“If companies make political statements, they have to accept the corporate responsibilities that follow,” Cumming said.
Even before the publication of Wong’s photo, HSBC faced a difficult situation. Former Hong Kong leader Leung Chun-Ying had earlier singled out silence about the law to the bank, demanding that HSBC express support.
Even Pompeo noted that HSBC is still facing a cold reception in China.
“This act of loyalty seems to have earned HSBC little respect in Beijing, which continues to use the bank’s business in China as a political influence,” he said in a statement, calling the “Communist Party of China” HSBC a cautious story.
A Chinese Foreign Ministry spokesman said on Wednesday that everyone has “the right to make independent decisions based on merit.”
“For some in the US, perhaps the world lies in only two categories – either they are with the US and should attack China, or China has forced them,” Hua Chunying said in response to a question about Pompeo’s statement. “Those looks are narrow and funny.”
The attacks are a major headache for HSBC, which began life more than 150 years ago as Hong Kong and the Shanghai Banking Corporation with the goal of financing trade between Asia and Europe. The bank still has a large business presence in the region: Last year, its subsidiaries in Hong Kong and China raised enough money to eliminate losses in the UK and leave the company profitable.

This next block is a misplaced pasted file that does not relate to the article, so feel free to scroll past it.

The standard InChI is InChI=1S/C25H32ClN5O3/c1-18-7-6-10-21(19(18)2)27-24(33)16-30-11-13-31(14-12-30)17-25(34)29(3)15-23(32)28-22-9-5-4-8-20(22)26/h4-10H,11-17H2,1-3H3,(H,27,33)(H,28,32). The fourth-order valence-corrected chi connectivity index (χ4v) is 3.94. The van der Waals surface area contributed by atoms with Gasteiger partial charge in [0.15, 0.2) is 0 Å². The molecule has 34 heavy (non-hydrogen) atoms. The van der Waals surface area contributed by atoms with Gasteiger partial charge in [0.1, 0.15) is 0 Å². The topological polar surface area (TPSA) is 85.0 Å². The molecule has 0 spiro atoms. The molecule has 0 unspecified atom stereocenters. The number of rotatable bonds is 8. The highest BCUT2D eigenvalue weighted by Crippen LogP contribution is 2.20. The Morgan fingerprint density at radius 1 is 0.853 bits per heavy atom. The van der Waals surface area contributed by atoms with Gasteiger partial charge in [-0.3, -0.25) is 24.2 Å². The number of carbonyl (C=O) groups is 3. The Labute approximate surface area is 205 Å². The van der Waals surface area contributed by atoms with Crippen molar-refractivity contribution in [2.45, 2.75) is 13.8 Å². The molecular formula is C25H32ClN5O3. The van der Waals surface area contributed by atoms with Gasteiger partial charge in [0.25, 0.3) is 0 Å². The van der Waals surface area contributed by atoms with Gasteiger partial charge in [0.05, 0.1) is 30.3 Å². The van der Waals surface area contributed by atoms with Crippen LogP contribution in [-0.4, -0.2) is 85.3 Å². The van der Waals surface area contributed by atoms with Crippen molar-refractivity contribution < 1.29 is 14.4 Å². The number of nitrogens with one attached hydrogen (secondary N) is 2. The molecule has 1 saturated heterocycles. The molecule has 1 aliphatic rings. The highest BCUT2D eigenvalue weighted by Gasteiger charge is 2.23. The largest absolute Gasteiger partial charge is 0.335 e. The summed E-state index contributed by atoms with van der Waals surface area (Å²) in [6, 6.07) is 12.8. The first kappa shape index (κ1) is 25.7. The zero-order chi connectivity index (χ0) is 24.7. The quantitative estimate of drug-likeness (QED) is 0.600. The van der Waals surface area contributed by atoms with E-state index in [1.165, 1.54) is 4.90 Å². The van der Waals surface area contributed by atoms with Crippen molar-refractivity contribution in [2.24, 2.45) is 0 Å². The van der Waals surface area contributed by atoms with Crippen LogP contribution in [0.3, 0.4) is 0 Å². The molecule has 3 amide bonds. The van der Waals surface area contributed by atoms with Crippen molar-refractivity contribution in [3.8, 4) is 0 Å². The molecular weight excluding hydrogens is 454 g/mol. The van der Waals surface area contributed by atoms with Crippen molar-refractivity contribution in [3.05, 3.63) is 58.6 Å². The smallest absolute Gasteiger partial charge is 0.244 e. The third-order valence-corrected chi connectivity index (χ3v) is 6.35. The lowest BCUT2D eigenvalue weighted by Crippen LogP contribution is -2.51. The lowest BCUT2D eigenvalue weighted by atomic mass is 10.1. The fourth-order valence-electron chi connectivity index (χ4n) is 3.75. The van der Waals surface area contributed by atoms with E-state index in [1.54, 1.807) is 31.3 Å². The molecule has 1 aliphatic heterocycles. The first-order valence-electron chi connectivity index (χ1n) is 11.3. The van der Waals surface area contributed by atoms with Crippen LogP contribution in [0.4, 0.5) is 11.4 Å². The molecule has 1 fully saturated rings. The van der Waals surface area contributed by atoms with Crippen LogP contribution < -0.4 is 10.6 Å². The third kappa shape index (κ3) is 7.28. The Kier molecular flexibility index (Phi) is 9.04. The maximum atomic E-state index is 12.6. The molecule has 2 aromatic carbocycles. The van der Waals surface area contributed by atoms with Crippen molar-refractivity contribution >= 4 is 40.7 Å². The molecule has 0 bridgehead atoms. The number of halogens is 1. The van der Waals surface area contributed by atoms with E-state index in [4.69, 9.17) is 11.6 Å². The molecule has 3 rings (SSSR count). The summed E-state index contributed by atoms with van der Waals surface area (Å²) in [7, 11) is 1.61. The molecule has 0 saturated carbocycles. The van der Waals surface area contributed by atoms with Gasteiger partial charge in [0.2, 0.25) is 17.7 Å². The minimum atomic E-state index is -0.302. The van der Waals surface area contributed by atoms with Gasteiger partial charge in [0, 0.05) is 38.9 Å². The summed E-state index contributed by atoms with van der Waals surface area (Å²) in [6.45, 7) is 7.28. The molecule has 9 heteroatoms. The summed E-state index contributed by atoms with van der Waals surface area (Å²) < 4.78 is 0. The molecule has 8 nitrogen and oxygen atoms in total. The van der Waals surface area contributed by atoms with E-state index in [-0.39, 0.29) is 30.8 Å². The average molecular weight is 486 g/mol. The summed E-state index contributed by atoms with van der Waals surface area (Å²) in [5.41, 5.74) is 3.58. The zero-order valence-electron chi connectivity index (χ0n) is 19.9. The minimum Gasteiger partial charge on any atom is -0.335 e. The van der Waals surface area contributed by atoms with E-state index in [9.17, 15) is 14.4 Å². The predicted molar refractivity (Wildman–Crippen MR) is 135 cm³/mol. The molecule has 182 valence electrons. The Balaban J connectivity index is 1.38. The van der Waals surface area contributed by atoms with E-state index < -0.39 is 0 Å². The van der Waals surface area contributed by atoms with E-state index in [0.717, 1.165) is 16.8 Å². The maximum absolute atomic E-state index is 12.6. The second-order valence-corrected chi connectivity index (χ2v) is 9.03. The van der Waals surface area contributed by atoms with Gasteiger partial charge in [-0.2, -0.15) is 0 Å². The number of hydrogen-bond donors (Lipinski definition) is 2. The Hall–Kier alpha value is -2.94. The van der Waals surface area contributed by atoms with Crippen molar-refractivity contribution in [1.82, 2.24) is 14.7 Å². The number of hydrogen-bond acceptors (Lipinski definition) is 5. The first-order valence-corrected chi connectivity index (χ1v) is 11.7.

HSBC declined to comment. Bank shares in Hong Kong closed 1.5% on Wednesday.
As a British business, the bank faces the risk of becoming collateral damage between the UK and China, said Willy Lam, an assistant professor at the Center for Chinese Research at the Chinese University of Hong Kong.
“It’s not surprising that the Chinese were supposed to settle on HSBC as … a target,” Lam said.
Meanwhile, Washington, according to Lam, is “trying to build a coalition” of allies against Beijing. He said Pompeo’s decision to invite HSBC specifically reflects “worsened” tensions between the United States and China.
– Eoin McSweeney, Isaac Yee and Jennifer Hansler contributed to this report.